Anja Made her Business Idea Happen

Winner of LSBU Make it Happen Competition
Earlier last week we sponsored the ‘Idea’ category for London South Bank University’s Make it Happen competition. Out of all the great pitches, Anja Fischenich won for her ’The Great Carbon Footprint Game’. An exchange student from Germany studying Environmental Engineering, she scooped up £1,000, a free membership to the IoD and free office space for six months to develop her idea.
We caught up with her to find out a little bit more about her journey of taking a business idea and pitching it to secure some funding…

My business idea…

’The Great Carbon Footprint Game’ is a low carbon idea that helps to raise awareness of the issue of carbon emissions and the carbon footprint every human being has. The game is based on comparing everyday life products or everyday actions and considering which one has the higher or lower carbon footprint. This gets people thinking about why and where the carbon emissions took place and how they could lower their own carbon footprint.

 

The game is based on the book ‘How bad are bananas? The carbon footprint of everything’ by Dr Mike Berners-Lee who gave me permission to use his data in the game. I presented my idea to the LSBU Sustainability Team and they were so confident in my idea that the prototype got professionally designed and created for Go Green Week at LSBU in February.

 

Then, having seen the success of the game, it motivated me to get the sustainable message of it out to more people. So now the game is sold as either a service package or as a product via an agent (Dr Emma Fieldhouse, Director of Future We Want).

 

Also, I am working on a board game version right now.

"I am highly interested and enthusiastic about environmental topics and awareness, so therefore this whole project is an affair of the heart for me."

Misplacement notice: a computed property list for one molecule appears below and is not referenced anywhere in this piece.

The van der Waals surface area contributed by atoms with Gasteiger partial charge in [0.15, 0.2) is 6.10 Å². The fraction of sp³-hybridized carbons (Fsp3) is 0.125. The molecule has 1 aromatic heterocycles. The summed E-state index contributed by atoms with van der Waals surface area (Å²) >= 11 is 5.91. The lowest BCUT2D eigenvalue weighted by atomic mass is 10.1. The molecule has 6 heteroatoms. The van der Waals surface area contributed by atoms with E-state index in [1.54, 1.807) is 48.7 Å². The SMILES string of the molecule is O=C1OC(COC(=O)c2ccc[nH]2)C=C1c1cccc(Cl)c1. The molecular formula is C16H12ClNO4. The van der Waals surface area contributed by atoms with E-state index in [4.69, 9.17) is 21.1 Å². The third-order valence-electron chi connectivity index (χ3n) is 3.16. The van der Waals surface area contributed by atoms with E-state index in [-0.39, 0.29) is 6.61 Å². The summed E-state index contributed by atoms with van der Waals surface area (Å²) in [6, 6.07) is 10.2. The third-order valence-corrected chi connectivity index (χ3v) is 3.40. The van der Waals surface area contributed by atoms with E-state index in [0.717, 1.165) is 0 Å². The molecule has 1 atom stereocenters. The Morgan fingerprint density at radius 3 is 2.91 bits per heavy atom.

Ideas for my business pitch…

I thought about the most important things that needed to be said about my idea and put them together in a logical order so that they would build upon each other. Then I knew that I wanted to give a little example of the game and let the judges play one round so that they knew what it all was about.
I started with the example of the game directly at the beginning because the start of a pitch or talk is always important, especially to grab the attention of the audience.

The challenging part of pitching…

…was the video pitch. I’m very confident about giving speeches but with the video I had to edit the footage together and seeing yourself on screen and hearing your own voice, you always think ‘Oh I could have done this and that better.’
Also, I knew the main audience would be students, so I had to make the video a bit funny to keep them watching. Therefore I started with a silly picture at the beginning to grab their attention. And it worked! In total, I got 549 likes on my video by the deadline.

The easy part of pitching…

Pitching in front of the judges was easier for me because I am used to giving speeches. Nevertheless, I was still a little bit nervous because it doesn’t happen every day that £1000 is at stake in how you present yourself.

How I promoted my pitch…

The video pitch had to be circulated on social media and the one with the most likes would win. The day the video went online, I shared the link to all of my friends, wrote to my university and school to share the video and called people to vote, as well as sending it to pages that had a sustainable or environmental background (e.g. Student Switch Off).

The £1,000 will…

…really help me implement my idea of the board game. This includes the designing and prototype production.
Check out Anja’s award winning pitch here.
Congrats to all the winners and finalists of the competition.
Get to know how London South Bank University celebrates enterprise here.
Make it Happen Finalists - LSBU Enterprise

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